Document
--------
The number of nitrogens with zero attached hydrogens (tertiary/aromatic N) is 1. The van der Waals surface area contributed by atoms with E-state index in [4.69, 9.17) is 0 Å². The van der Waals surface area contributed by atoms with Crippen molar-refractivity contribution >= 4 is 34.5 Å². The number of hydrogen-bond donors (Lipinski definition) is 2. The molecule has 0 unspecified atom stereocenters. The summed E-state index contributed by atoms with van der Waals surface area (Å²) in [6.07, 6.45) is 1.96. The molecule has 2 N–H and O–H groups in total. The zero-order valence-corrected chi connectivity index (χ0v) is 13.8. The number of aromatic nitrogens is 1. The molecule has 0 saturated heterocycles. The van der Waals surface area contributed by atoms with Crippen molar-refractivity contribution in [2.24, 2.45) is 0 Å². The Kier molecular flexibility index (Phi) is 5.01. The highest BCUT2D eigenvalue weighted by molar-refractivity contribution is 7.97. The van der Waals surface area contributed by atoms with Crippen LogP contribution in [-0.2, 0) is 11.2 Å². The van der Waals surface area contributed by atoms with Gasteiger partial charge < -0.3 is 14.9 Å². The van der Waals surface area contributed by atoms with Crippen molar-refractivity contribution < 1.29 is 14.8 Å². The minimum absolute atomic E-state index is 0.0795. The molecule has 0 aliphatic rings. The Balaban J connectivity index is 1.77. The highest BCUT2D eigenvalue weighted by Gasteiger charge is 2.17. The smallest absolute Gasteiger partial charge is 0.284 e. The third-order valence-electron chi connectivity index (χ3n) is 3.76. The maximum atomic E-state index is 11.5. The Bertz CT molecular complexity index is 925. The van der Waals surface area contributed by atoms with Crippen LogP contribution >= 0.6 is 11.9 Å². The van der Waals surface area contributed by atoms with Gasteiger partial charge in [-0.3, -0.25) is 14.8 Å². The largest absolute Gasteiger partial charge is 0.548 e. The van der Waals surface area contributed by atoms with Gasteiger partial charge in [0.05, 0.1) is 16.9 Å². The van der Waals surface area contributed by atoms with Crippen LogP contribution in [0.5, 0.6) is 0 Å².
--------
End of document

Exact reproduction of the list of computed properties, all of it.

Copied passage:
The number of nitrogens with zero attached hydrogens (tertiary/aromatic N) is 1. The van der Waals surface area contributed by atoms with E-state index in [4.69, 9.17) is 0 Å². The van der Waals surface area contributed by atoms with Crippen molar-refractivity contribution >= 4 is 34.5 Å². The number of hydrogen-bond donors (Lipinski definition) is 2. The molecule has 0 unspecified atom stereocenters. The summed E-state index contributed by atoms with van der Waals surface area (Å²) in [6.07, 6.45) is 1.96. The molecule has 2 N–H and O–H groups in total. The zero-order valence-corrected chi connectivity index (χ0v) is 13.8. The number of aromatic nitrogens is 1. The molecule has 0 saturated heterocycles. The van der Waals surface area contributed by atoms with Crippen molar-refractivity contribution in [2.24, 2.45) is 0 Å². The Kier molecular flexibility index (Phi) is 5.01. The highest BCUT2D eigenvalue weighted by molar-refractivity contribution is 7.97. The van der Waals surface area contributed by atoms with Crippen LogP contribution in [-0.2, 0) is 11.2 Å². The van der Waals surface area contributed by atoms with Gasteiger partial charge < -0.3 is 14.9 Å². The van der Waals surface area contributed by atoms with Crippen molar-refractivity contribution < 1.29 is 14.8 Å². The minimum absolute atomic E-state index is 0.0795. The molecule has 0 aliphatic rings. The Balaban J connectivity index is 1.77. The highest BCUT2D eigenvalue weighted by Gasteiger charge is 2.17. The smallest absolute Gasteiger partial charge is 0.284 e. The third-order valence-electron chi connectivity index (χ3n) is 3.76. The maximum atomic E-state index is 11.5. The Bertz CT molecular complexity index is 925. The van der Waals surface area contributed by atoms with Crippen LogP contribution >= 0.6 is 11.9 Å². The van der Waals surface area contributed by atoms with Gasteiger partial charge in [-0.3, -0.25) is 14.8 Å². The largest absolute Gasteiger partial charge is 0.548 e. The van der Waals surface area contributed by atoms with Gasteiger partial charge in [0.05, 0.1) is 16.9 Å². The van der Waals surface area contributed by atoms with Crippen LogP contribution in [0.5, 0.6) is 0 Å².